Finally, the profit motive leads to questionable ethics among school operators, if not outright fraud. After a Los Angeles charter school manager misused funds, the California Charter Schools Association insisted that charter schools are exempt from criminal laws because they are private. The same argument was used in a Chicago case. Charters employ the privatization defense to justify their generous salaries while demanding instructional space as public entities. States around the country are being attracted to the money, as, for example, in Texas and Ohio, where charter-affiliated campaign contributions have led to increased funding and licenses for charter schools.
At the college level, for-profit schools eagerly clamor for low-income students and military veterans, who conveniently arrive with public money in the form of federal financial aid. For-profit colleges get up to 90 percent of their revenue from U.S. taxpayers. Less incentive remains for these schools after tuition is received, as evidenced by the fact that more than half of the students enrolled in for-profit colleges in 2008-9 left without a degree or diploma.
As with K-12 education, the driving need for profit directs our students to computer screens rather than to skilled human communicators. A Columbia University study found that “failure and withdrawal rates were significantly higher for online courses than for face-to-face courses.” The University of Phoenix has a 60 percent dropout rate.
The newest moneymaker is the MOOC (Massively Open Online Course). Thanks to such sweeping high-tech strategies, higher education is increasingly becoming a network of diploma processors, with up to a 90 percent dropout rate, and with the largest business operations losing the most students. For a 2012 bioelectricity class at Duke, for example, 12,725 students enrolled, 3,658 attempted a quiz, and 313 passed. Yet “schools” like edX are charging universities $250,000 per course, then $50,000 for each re-offering of the course, along with a cut of any revenue generated by the course.
The greatest perversion of educational principles is the threat to equal opportunity, a mandate that was eloquently expressed by Chief Justice Earl Warren in the 1954 Supreme Court decision, Brown vs. the Board of Education: “Education is perhaps the most important function of state and local governments...Such an opportunity...is a right which must be made available to all on equal terms.” But we’re turning away from that important message. The National Education Policy Center notes that “Charter schools...can shape their student enrollment in surprising ways,” through practices that often exclude “students with special needs, those with low test scores, English learners, or students in poverty.”
The Knowledge Is Power Program (KIPP), perhaps the most acclaimed charter organization, says it doesn’t do that. KIPP has its supporters, and it proudly displays the results of an independent study by Mathematica Policy Research, which concluded that “The average impact of KIPP on student achievement is positive, statistically significant, and educationally substantial.”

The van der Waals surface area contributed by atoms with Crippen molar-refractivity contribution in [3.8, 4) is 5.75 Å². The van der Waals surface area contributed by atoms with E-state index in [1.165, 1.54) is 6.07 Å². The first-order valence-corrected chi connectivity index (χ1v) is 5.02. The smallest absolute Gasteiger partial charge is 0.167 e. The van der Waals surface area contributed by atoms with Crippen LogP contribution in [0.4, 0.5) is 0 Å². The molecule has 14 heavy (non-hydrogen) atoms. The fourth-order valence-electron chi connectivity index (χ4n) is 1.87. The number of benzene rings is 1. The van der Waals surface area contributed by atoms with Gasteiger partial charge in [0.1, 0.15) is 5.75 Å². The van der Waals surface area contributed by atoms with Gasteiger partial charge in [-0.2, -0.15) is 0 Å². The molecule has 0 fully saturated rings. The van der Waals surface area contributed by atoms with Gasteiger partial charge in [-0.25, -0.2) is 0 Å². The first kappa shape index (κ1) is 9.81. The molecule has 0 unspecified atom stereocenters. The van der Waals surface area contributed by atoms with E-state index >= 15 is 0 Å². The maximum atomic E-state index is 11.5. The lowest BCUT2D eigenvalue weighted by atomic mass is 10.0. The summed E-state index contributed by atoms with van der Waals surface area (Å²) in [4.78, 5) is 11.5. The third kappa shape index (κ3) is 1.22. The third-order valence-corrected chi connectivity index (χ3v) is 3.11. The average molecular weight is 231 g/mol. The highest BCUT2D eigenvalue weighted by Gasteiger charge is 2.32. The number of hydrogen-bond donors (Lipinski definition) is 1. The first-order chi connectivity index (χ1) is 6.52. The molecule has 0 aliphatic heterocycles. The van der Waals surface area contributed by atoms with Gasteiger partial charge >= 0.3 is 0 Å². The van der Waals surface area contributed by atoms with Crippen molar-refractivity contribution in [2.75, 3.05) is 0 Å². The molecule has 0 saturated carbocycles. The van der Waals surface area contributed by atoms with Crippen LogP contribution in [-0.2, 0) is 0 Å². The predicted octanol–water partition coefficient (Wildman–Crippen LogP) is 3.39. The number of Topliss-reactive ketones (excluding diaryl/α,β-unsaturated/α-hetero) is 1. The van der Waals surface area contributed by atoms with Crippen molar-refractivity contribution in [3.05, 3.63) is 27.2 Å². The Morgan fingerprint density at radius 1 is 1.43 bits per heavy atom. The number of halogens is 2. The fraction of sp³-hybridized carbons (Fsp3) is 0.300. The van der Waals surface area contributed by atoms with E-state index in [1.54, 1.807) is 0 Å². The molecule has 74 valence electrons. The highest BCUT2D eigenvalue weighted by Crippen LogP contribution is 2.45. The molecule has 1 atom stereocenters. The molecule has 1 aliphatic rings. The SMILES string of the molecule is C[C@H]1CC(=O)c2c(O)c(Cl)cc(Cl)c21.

But funding for the Mathematica study was provided by Atlantic Philanthropies, the same organization that provided $10-25 million in funding to KIPP.
According to a 2011 study by Western Michigan University, KIPP schools enrolled a lower percentage of students with disabilities (5.9 percent) than their local school districts (12.1 percent), enrolled a lower percentage of students classified as English Language Learners (11.5 percent) than their local school districts (19.2 percent), and experienced substantially higher levels of attrition than their local school districts. For charters in general, the CREDO study found that fewer special education students and fewer English language learners are served than in traditional public schools. And charter schools serve fewer disabled students. According to a Center on Education Policy report, 98 percent of disabled students are educated in public schools, while only one percent are educated in private schools.
In New York City, special-needs students and English-language learners are enrolled at a much lower rate in charter schools than in public schools; and Over the Counter students—those not participating in the choice process—are disproportionately assigned to high schools with higher percentages of low-performing students. Special education students also leave charters at a much higher rate than special education students in traditional New York public schools. In Nashville, low-performing students are leaving KIPP Academy and other charters just in time for their test scores to be transferred to the public schools. And Milwaukee’s voucher program, which has been praised as a model of privatization success, has had up to a 75 percent attrition rate.
Equal access to education?
It’s been 60 years since Chief Justice Warren declared education “a right which must be made available to all on equal terms.” Belief in the American Dream means that anyone can move up the ladder. But today only four percent of those raised in the bottom quintile make it all the way to the top as adults. Two-thirds of those raised in the bottom of the wealth ladder remain on the bottom two rungs.
Compared to other developed countries, equal education has been a low priority in America, with less spending on poor children than rich ones, and with repeated cutbacks in state funding. But there’s no market-based reform where children are involved. Education can’t be reduced to a lottery, or a testing app, or a business plan. Equal opportunity in education ensures that every child is encouraged and challenged and nurtured from the earliest age, as we expect for our own children.
Paul Buchheit is a college teacher, a writer for progressive publications, and the founder and developer of social justice and educational websites: UsAgainstGreed.org, PayUpNow.org, RappingHistory.org.
—AlterNet.org, February 16, 2013